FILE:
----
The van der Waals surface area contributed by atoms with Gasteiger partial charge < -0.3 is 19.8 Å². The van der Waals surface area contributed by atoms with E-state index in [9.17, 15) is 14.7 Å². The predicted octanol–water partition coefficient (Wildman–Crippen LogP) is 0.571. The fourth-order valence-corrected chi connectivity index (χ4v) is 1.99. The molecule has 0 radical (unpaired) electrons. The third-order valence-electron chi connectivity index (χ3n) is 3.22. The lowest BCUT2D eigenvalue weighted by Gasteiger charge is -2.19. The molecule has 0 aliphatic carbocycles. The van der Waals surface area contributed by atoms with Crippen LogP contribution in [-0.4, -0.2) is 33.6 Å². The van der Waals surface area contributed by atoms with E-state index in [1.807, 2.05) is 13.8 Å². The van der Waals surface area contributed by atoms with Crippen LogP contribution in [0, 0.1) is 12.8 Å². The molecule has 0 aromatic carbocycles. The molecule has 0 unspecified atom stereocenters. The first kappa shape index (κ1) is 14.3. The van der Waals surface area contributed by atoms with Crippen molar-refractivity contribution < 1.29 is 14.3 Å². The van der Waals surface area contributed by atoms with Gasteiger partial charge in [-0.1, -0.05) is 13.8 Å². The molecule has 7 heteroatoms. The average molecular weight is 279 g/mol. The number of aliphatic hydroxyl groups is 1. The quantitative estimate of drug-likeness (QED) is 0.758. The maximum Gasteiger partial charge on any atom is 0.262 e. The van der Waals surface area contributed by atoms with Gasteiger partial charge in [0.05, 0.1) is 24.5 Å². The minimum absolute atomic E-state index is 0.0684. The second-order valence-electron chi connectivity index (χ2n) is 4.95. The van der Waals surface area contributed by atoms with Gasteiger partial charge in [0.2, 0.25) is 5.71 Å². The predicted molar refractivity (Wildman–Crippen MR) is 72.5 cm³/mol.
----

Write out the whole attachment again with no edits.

The van der Waals surface area contributed by atoms with Gasteiger partial charge < -0.3 is 19.8 Å². The van der Waals surface area contributed by atoms with E-state index in [9.17, 15) is 14.7 Å². The predicted octanol–water partition coefficient (Wildman–Crippen LogP) is 0.571. The fourth-order valence-corrected chi connectivity index (χ4v) is 1.99. The molecule has 0 radical (unpaired) electrons. The third-order valence-electron chi connectivity index (χ3n) is 3.22. The lowest BCUT2D eigenvalue weighted by Gasteiger charge is -2.19. The molecule has 0 aliphatic carbocycles. The van der Waals surface area contributed by atoms with Crippen LogP contribution in [-0.4, -0.2) is 33.6 Å². The van der Waals surface area contributed by atoms with E-state index in [1.807, 2.05) is 13.8 Å². The van der Waals surface area contributed by atoms with Crippen LogP contribution in [0, 0.1) is 12.8 Å². The molecule has 0 aromatic carbocycles. The molecule has 0 unspecified atom stereocenters. The first kappa shape index (κ1) is 14.3. The van der Waals surface area contributed by atoms with Crippen molar-refractivity contribution < 1.29 is 14.3 Å². The van der Waals surface area contributed by atoms with Gasteiger partial charge in [-0.1, -0.05) is 13.8 Å². The molecule has 7 heteroatoms. The average molecular weight is 279 g/mol. The number of aliphatic hydroxyl groups is 1. The quantitative estimate of drug-likeness (QED) is 0.758. The maximum Gasteiger partial charge on any atom is 0.262 e. The van der Waals surface area contributed by atoms with Gasteiger partial charge in [0.05, 0.1) is 24.5 Å². The minimum absolute atomic E-state index is 0.0684. The second-order valence-electron chi connectivity index (χ2n) is 4.95. The van der Waals surface area contributed by atoms with Gasteiger partial charge in [0.2, 0.25) is 5.71 Å². The predicted molar refractivity (Wildman–Crippen MR) is 72.5 cm³/mol.